The swine flu is spreading silently and slowly throughout the World, but it does not make headlines any more -or not yet again, at least. So far, a total of 8565 cases have been reported in five continents, and 73 people have died of it. The last death reported is a 55-years-old teacher in New York, who passed away after a five-day respiratory crisis.

This influenza is not as deadly as initially thought, if we look at the numbers: given the above numbers we obtain a death rate of less than one in a hundred -or, to be precise, 8.52+-0.99 per mille, where the uncertainty given is just statistical.

In truth, the 0.0085 rate is probably an overestimate. The number of people who contracted the virus must be much larger than the reported one, because it is quite likely that many who reacted well to its attack did not bother reporting it -or did not even realize of having been affected.

An accurate death rate is probably beyond our measurement capabilities. It is affected by a uncertainty which is usually ignored, but often large: the ill-defined nature of what is being measured. What is a death rate, after all ? How do we define "attacked by the virus" ? What is the concentration of viral units above which we count somebody as affected by it ? How long do we have to monitor affected patients before we declare they have survived ? Do deaths occurring later on because of the consequences of the disease count or not ? Where do we draw a line ?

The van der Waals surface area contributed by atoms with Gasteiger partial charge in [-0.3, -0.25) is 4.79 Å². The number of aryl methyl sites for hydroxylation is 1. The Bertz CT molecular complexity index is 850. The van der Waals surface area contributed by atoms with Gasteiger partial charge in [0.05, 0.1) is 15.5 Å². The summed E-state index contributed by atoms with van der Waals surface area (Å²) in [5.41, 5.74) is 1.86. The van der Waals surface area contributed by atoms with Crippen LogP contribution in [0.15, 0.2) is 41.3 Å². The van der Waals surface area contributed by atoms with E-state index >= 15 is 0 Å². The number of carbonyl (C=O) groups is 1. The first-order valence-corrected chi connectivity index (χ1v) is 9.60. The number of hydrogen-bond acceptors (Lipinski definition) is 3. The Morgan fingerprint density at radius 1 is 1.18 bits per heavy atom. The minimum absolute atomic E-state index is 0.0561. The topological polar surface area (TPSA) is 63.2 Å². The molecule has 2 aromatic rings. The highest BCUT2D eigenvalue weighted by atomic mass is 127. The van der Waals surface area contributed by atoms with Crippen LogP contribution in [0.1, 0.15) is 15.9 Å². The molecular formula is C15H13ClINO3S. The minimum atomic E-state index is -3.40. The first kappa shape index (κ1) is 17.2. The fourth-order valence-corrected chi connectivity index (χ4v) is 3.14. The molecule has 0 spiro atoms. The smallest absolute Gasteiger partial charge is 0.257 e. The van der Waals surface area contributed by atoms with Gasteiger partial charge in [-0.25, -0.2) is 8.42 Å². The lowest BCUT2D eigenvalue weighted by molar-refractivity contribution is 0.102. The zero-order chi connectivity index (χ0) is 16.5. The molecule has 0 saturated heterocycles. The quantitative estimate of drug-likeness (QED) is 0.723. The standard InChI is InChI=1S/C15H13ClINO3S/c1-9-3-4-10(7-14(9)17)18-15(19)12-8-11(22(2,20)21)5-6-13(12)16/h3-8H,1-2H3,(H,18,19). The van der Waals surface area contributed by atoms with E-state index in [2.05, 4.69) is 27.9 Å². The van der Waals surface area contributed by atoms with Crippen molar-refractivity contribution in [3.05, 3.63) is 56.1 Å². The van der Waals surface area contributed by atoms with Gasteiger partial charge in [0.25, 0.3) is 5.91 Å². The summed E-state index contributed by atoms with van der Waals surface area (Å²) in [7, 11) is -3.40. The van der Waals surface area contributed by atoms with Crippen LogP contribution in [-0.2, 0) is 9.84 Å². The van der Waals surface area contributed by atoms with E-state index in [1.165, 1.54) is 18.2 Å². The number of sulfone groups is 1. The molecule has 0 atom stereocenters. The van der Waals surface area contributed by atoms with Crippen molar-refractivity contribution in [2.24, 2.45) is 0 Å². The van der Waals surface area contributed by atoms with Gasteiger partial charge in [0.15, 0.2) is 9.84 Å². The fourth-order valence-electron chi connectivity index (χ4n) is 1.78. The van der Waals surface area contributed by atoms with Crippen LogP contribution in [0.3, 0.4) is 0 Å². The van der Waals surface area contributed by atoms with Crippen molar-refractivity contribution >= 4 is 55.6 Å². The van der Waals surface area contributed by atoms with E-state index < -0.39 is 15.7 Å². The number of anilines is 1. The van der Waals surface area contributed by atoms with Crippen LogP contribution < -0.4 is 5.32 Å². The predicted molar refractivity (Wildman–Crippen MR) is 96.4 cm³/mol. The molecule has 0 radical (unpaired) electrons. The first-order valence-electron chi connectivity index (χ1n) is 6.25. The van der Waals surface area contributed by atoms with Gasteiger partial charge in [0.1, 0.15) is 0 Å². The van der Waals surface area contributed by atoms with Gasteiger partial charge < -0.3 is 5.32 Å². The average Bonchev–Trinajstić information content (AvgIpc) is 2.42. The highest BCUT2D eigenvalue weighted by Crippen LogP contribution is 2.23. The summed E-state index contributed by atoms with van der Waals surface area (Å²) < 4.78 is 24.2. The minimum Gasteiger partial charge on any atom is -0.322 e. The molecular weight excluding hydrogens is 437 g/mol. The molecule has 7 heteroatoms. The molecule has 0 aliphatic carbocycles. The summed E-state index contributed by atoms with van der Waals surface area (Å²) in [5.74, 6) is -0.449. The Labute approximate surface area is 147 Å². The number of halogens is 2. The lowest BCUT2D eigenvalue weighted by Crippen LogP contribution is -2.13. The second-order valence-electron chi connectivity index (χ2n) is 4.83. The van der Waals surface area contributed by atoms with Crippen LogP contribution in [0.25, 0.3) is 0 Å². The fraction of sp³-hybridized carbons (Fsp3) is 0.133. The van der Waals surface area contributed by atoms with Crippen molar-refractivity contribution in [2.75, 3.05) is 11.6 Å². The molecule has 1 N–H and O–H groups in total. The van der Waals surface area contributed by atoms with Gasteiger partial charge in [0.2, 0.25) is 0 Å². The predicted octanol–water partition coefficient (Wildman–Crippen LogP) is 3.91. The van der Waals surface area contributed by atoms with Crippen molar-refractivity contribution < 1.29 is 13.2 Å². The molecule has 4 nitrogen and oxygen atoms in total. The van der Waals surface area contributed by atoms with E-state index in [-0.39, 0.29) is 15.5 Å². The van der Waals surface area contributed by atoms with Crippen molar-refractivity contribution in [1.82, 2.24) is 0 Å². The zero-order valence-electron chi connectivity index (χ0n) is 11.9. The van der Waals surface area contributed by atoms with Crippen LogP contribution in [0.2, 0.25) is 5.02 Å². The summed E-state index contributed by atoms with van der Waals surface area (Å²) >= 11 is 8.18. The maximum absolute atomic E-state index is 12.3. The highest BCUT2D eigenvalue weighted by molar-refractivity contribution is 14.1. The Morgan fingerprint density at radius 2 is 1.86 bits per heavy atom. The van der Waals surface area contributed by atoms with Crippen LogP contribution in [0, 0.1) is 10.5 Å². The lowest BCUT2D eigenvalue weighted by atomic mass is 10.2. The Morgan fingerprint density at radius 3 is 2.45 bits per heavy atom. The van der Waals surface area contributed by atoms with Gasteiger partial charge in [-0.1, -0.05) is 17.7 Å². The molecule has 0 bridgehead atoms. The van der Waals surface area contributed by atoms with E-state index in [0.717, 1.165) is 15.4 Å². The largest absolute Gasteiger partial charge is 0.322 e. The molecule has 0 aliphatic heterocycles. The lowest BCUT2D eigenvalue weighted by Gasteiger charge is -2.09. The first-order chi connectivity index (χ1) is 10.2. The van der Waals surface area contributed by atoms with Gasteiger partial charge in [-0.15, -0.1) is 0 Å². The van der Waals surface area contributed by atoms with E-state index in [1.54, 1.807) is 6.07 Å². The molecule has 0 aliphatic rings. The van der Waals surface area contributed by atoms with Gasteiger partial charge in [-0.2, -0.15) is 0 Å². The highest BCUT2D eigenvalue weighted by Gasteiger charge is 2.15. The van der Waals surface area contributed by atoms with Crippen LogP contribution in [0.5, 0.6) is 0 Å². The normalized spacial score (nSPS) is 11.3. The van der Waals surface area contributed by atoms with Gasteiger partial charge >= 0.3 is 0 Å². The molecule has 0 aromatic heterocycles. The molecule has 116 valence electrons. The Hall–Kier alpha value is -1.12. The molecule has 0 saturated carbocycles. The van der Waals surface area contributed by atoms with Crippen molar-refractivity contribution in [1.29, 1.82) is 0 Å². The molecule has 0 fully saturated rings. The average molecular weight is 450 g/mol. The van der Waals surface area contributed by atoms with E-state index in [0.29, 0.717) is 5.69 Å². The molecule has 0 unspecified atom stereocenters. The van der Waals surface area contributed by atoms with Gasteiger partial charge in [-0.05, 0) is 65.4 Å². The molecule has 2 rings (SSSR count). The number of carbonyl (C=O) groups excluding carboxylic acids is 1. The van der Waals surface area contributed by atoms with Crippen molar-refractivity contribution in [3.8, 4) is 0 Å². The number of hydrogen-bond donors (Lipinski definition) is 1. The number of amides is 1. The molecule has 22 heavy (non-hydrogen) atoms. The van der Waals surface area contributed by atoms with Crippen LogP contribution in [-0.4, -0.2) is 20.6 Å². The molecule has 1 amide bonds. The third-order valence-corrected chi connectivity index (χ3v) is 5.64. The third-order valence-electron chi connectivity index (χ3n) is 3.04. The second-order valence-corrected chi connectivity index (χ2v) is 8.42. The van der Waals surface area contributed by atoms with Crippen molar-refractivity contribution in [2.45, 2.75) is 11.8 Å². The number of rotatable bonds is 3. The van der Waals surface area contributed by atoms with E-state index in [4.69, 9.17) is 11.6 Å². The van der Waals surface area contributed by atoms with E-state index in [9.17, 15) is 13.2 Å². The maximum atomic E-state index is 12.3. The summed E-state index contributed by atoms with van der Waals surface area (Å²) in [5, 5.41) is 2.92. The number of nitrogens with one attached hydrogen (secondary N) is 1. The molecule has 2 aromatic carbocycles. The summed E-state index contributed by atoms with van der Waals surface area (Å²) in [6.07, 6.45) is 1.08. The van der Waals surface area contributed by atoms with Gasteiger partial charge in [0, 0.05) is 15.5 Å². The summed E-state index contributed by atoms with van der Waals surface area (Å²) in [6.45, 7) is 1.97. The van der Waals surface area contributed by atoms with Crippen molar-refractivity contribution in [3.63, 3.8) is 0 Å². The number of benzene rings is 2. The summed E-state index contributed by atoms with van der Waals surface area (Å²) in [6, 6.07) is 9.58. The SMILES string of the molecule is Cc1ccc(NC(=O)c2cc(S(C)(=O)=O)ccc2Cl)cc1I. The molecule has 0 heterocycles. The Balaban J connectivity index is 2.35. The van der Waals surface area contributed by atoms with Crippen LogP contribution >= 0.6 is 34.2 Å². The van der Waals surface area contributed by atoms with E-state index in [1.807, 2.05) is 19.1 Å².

Despite all those caveats, what we measure is still a useful number, because it can be compared to others computed with similar biases. As scientists know, systematic uncertainties have the pleasing property of canceling out, at least in part, if one takes ratios of measurements affected similarly by them.

So the swine flu appears much deadlier than the other less publicized strains occurring every year, which typically have death rates of about one in a thousand.

If H1N1 were to spread massively, we would probably see a large number of deaths especially in non-developed countries. I am not a microbiologist, but it does not take one to imagine a situation similar to the one which caused millions of deaths in 1918 -although back then, the World was just recovering after the dire straits of World War I, and the virus easily overcame weakened bodies unable to fight it well.

The death rate of the 1918 flu outbreak was a scary 2.5 percent: three times larger than the H1N1 swine flu. The new virus has a few advantages with respect to its 91-year-old relative, though: a virus nowadays may go round the World in the matter of a couple of days, and there is a much larger human contact now, because of the increased urbanization and larger population density we have now. So it might take much less for H1N1 to become a pandemic, catching us unprepared. Got Relenza or Tamiflu ?